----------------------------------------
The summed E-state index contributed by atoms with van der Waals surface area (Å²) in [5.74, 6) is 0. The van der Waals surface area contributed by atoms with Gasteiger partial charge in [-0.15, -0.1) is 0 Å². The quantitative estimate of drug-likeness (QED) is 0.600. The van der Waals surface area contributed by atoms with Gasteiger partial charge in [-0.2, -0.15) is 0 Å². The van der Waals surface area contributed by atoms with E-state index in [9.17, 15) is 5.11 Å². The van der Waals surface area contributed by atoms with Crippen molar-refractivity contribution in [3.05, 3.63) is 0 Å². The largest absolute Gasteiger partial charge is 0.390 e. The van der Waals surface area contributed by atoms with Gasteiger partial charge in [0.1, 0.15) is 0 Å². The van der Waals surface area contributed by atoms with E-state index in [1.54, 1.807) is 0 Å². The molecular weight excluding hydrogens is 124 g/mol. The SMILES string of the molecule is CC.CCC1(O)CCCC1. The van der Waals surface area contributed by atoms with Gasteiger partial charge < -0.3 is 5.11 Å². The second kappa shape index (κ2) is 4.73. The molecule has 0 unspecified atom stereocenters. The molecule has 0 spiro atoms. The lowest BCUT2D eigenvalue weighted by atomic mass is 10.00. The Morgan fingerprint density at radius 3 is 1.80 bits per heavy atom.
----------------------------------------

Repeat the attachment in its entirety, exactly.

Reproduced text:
The summed E-state index contributed by atoms with van der Waals surface area (Å²) in [5.74, 6) is 0. The van der Waals surface area contributed by atoms with Gasteiger partial charge in [-0.15, -0.1) is 0 Å². The quantitative estimate of drug-likeness (QED) is 0.600. The van der Waals surface area contributed by atoms with Gasteiger partial charge in [-0.2, -0.15) is 0 Å². The van der Waals surface area contributed by atoms with E-state index in [9.17, 15) is 5.11 Å². The van der Waals surface area contributed by atoms with Crippen molar-refractivity contribution in [3.05, 3.63) is 0 Å². The largest absolute Gasteiger partial charge is 0.390 e. The van der Waals surface area contributed by atoms with Gasteiger partial charge in [0.1, 0.15) is 0 Å². The van der Waals surface area contributed by atoms with E-state index in [1.54, 1.807) is 0 Å². The molecular weight excluding hydrogens is 124 g/mol. The SMILES string of the molecule is CC.CCC1(O)CCCC1. The van der Waals surface area contributed by atoms with Gasteiger partial charge < -0.3 is 5.11 Å². The second kappa shape index (κ2) is 4.73. The molecule has 0 unspecified atom stereocenters. The molecule has 0 spiro atoms. The lowest BCUT2D eigenvalue weighted by atomic mass is 10.00. The Morgan fingerprint density at radius 3 is 1.80 bits per heavy atom.